Sometimes life gets busy. You’ve got dinner cooking, the phone is ringing, and the kids are screaming. You ask your firstborn to pick up their mess, and from their mouth comes the dreaded word “no.” With all the chaos mounting around you, it would be easy to blow off your child’s attitude and worry about the clean-up later. My tip to you: don’t wait. Ignoring the situation at hand is only going to perpetuate and amplify future incidences.
Allowing your children the right to say no shifts the parent-child roles. Parents are supposed to set boundaries and teach children right from wrong. If the child thinks they have the power of “no,” they may choose to ignore the valuable lessons you attempt to teach them, since they can successfully disagree. A child conditioned this way will be an even bigger handful as a teenager. Unless you’re super excited about arguing with your child for the remainder of their upbringing, deal with the “no” problem immediately. If you don’t, it will continue to grow as your child does. You don’t want your eight-year-old refusing to do homework, or your 16-year-old ignoring her curfew.
It’s especially important not to let your oldest child say no, as that will teach their younger siblings to do the same. Can you imagine all of your children disobeying you, one by one? Your house would become absolute kid anarchy! So instead of letting “no” go, talk with your children; explain the importance of your role as their parent. Even if they do not quite understand, let them know it is their job to listen to you, and your job to guide them.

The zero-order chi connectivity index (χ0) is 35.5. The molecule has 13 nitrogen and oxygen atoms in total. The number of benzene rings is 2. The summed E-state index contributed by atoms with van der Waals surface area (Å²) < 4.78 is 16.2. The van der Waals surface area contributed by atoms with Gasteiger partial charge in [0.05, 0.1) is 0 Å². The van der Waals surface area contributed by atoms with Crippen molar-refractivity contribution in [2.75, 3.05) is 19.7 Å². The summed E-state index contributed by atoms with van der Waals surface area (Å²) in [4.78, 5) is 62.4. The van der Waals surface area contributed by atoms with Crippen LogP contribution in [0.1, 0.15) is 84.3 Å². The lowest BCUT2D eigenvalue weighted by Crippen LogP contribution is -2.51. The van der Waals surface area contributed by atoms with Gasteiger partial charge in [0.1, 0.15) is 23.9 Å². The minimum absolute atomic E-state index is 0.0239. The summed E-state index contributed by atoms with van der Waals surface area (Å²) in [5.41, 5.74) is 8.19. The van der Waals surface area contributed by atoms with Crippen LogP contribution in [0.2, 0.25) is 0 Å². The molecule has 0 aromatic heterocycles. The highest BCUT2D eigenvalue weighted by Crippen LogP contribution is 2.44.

If “no” has become a recurring problem for you, try remedying the situation. Praise your child when she is compliant. Let her know how much you appreciate her cooperation. Also, think about how you address your children when asking them to do something. If you find yourself yelling or speaking harshly, consider a nicer way to go about it. Kindness can go a long way with kids, and help save you from future headaches!
For more help along the “no” road, visit these professional sources: